[co-author: Alex Cotoia]
Alex Cotoia, Regulatory Manager and Compliance Consultant, rejoins us for a timely posting on compliance overkill in this era of aggressive sanctions enforcement.
The uptick in recent sanctions activity caused in large part by the Russian Federation’s unprovoked and unilateral invasion of Ukraine has caused absolute pandemonium in many compliance circles. While the U.S. Department of Justice (and the enforcement apparatuses of other foreign jurisdictions) have indeed made enforcement of sanctions against Russia a critical priority of regulators, legal and compliance professionals can—and should—counsel clients carefully, considering the organization’s specific risk profile and recommending appropriate risk mitigation techniques.
To date, too many organizations across all economic sectors have taken a proverbial axe to the problem when a scalpel may be more appropriate. It is worth reiterating here that while many individual and institutional actors associated with the Russian government—including, but not limited to, allies of Russian President Vladimir Putin, billionaire oil magnates, state-owned banks and other enterprises, and institutions comprising Russia’s military-industrial complex—have indeed been designated by various jurisdictions as pariahs (e.g., subject to full blocking sanctions, asset freezes, travel restrictions, etc.), the vast majority of Russian individuals and businesses remain unsanctioned. Here, we attempt to provide an abbreviated list of recommendations for organizations affected by Russian sanctions activity. While by no means exhaustive, this list is intended to focus the compliance function’s attention on tangible risk factors versus purely theoretical ones.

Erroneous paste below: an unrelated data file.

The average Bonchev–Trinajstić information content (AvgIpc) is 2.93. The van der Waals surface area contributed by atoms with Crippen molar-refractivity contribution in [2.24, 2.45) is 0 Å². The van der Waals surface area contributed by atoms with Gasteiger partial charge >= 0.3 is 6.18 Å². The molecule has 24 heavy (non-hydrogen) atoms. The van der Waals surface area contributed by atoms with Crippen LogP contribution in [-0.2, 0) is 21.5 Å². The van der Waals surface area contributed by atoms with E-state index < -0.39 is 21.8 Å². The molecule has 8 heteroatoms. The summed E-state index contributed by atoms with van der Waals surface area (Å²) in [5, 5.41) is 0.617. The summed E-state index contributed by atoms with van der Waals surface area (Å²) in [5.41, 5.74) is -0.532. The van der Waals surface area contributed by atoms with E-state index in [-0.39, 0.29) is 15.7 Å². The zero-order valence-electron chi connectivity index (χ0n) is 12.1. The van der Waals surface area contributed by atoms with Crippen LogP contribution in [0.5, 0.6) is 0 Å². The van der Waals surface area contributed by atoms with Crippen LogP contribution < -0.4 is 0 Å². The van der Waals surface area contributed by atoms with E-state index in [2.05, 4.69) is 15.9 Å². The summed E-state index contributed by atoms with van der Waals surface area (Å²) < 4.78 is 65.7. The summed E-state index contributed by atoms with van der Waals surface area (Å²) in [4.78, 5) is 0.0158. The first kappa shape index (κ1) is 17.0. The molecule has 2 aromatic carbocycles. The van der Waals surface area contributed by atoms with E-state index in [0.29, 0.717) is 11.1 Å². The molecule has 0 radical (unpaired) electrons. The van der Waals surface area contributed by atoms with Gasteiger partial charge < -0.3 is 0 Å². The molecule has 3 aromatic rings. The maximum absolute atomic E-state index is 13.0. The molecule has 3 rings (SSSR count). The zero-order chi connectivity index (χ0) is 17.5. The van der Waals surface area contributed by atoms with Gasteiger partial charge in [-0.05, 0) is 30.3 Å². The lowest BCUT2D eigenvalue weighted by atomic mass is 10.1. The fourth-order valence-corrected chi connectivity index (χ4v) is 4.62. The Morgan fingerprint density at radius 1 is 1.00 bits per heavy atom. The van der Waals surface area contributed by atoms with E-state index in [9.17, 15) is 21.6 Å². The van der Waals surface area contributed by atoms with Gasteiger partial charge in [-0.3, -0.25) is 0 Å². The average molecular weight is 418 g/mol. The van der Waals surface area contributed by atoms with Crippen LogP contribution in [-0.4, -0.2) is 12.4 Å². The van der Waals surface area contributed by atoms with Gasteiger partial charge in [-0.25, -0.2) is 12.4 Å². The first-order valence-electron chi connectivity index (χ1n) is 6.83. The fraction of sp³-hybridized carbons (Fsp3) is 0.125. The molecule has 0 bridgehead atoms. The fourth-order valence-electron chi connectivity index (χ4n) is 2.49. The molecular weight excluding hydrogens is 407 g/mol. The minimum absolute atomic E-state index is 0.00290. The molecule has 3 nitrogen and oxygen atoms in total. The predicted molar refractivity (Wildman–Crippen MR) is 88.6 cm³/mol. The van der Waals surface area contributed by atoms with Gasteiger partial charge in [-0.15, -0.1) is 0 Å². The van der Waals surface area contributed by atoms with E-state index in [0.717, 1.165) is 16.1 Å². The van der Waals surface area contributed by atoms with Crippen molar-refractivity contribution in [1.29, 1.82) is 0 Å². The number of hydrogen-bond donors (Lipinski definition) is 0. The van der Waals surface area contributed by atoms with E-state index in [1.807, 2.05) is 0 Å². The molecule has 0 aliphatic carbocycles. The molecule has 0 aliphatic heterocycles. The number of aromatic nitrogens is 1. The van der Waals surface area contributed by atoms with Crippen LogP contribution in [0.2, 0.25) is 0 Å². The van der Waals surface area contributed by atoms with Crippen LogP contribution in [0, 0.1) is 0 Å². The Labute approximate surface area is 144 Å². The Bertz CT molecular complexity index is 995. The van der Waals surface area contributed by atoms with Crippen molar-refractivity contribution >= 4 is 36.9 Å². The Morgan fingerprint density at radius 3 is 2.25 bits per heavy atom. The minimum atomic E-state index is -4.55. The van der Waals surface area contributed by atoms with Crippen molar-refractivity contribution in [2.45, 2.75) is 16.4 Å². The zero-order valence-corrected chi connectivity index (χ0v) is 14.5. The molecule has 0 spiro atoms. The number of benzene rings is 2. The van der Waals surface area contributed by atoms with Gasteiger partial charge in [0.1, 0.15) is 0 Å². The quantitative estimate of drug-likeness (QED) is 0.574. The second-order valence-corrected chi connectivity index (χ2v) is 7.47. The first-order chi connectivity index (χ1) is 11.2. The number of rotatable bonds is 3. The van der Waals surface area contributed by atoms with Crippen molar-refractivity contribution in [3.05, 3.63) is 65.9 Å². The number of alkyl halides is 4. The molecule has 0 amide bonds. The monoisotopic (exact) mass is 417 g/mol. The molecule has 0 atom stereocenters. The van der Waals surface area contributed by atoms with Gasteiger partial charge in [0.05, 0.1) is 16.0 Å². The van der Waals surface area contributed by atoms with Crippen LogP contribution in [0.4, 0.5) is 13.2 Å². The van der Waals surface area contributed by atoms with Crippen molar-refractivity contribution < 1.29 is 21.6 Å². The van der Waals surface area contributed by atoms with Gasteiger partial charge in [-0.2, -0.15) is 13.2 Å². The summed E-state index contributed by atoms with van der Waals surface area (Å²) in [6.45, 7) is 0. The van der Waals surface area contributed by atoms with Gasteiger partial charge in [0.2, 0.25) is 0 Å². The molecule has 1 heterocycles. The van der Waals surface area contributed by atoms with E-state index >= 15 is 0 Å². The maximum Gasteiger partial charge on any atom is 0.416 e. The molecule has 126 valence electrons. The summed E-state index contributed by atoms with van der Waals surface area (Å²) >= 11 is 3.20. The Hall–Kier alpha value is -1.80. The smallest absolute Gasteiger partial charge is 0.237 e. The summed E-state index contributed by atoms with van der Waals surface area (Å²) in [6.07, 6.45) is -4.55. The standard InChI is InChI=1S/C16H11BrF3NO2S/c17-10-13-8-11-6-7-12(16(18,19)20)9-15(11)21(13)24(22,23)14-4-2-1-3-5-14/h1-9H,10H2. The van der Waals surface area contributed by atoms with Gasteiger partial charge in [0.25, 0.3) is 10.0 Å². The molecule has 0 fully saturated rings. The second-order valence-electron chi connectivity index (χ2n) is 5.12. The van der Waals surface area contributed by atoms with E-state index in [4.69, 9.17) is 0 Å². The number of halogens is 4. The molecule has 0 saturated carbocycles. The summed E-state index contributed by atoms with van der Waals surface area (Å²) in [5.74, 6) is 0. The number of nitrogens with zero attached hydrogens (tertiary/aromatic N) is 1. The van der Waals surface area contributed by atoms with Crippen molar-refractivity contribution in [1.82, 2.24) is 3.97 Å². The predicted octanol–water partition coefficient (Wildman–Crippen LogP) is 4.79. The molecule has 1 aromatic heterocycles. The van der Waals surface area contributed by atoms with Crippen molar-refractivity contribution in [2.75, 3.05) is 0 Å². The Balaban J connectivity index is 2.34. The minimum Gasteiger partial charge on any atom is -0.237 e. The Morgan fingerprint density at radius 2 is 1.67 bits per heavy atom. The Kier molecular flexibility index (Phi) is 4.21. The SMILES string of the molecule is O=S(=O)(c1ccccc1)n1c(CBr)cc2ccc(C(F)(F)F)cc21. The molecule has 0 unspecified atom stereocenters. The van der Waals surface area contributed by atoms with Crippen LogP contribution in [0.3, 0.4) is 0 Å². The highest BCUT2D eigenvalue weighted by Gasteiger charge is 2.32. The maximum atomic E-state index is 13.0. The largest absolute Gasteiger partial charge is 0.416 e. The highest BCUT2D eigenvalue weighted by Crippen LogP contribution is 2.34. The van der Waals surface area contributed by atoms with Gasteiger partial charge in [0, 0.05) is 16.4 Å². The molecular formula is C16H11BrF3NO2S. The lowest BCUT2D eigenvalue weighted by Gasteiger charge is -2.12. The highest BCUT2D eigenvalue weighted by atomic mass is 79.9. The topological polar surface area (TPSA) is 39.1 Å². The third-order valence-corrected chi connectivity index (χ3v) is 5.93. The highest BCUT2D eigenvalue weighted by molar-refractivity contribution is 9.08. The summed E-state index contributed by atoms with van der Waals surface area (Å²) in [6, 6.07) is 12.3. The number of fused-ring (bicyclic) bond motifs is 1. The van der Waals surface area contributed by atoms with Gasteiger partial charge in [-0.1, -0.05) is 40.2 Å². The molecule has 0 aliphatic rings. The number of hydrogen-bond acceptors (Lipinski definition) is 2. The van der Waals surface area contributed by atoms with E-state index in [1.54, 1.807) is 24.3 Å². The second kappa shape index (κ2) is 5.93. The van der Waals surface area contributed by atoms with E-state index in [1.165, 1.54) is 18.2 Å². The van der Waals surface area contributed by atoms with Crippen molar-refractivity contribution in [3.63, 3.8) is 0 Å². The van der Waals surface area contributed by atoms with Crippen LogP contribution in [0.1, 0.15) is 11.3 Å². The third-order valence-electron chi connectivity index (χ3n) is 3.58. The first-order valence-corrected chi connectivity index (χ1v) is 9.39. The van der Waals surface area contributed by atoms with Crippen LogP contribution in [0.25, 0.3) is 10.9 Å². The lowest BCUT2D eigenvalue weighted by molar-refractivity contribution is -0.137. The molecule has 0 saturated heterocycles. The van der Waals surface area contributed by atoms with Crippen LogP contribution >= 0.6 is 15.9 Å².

- Perform a Sanctions-Specific Risk Assessment. The DOJ Criminal Division’s highly regarded Guidelines for the Evaluation of Corporate Compliance Programs (hereinafter, “Guidelines”) last updated in 2020 require that, when faced with an investigation of potential malfeasance, a prosecutor assess the three-fold factors of risk management, resource allocation, and updates and revisions to the organization’s compliance program. With respect to updates and revisions specifically, the Guidelines ask whether: (a) the risk assessment is current and subject to periodic review; (b) based on “continuous access to operational data and information across functions”; (c) leads to updates in policies, procedures and internal controls; and (d) account for risks discovered through misconduct or other compliance program deficiencies.